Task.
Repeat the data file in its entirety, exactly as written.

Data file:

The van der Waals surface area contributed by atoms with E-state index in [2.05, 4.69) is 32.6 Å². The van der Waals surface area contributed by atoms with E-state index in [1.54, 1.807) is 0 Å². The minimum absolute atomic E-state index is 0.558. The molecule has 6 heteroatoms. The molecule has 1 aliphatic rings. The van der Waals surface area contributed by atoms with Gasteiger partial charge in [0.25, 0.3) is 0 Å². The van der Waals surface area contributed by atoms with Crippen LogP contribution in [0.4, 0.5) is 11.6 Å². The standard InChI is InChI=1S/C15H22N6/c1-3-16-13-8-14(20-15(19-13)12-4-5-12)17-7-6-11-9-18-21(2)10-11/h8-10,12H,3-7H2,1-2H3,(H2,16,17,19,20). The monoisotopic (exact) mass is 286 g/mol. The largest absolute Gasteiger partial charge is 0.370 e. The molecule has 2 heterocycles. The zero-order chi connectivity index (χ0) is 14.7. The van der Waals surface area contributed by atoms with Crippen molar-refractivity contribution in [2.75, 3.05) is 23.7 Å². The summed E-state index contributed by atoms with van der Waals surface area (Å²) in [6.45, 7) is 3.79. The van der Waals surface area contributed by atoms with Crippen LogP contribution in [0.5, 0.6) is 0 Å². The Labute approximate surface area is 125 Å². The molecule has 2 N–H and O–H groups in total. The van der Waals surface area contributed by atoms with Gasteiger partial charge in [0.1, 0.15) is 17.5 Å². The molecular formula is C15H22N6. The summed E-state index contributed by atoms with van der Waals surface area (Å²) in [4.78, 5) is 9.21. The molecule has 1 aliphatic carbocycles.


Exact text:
The van der Waals surface area contributed by atoms with E-state index in [2.05, 4.69) is 32.6 Å². The van der Waals surface area contributed by atoms with E-state index in [1.54, 1.807) is 0 Å². The minimum absolute atomic E-state index is 0.558. The molecule has 6 heteroatoms. The molecule has 1 aliphatic rings. The van der Waals surface area contributed by atoms with Gasteiger partial charge in [0.25, 0.3) is 0 Å². The van der Waals surface area contributed by atoms with Crippen LogP contribution in [0.4, 0.5) is 11.6 Å². The standard InChI is InChI=1S/C15H22N6/c1-3-16-13-8-14(20-15(19-13)12-4-5-12)17-7-6-11-9-18-21(2)10-11/h8-10,12H,3-7H2,1-2H3,(H2,16,17,19,20). The monoisotopic (exact) mass is 286 g/mol. The largest absolute Gasteiger partial charge is 0.370 e. The molecule has 2 heterocycles. The zero-order chi connectivity index (χ0) is 14.7. The van der Waals surface area contributed by atoms with Crippen molar-refractivity contribution in [2.75, 3.05) is 23.7 Å². The summed E-state index contributed by atoms with van der Waals surface area (Å²) in [6.45, 7) is 3.79. The van der Waals surface area contributed by atoms with Crippen LogP contribution in [0.5, 0.6) is 0 Å². The Labute approximate surface area is 125 Å². The molecule has 2 N–H and O–H groups in total. The van der Waals surface area contributed by atoms with Gasteiger partial charge in [0.1, 0.15) is 17.5 Å². The molecular formula is C15H22N6. The summed E-state index contributed by atoms with van der Waals surface area (Å²) in [4.78, 5) is 9.21. The molecule has 1 aliphatic carbocycles.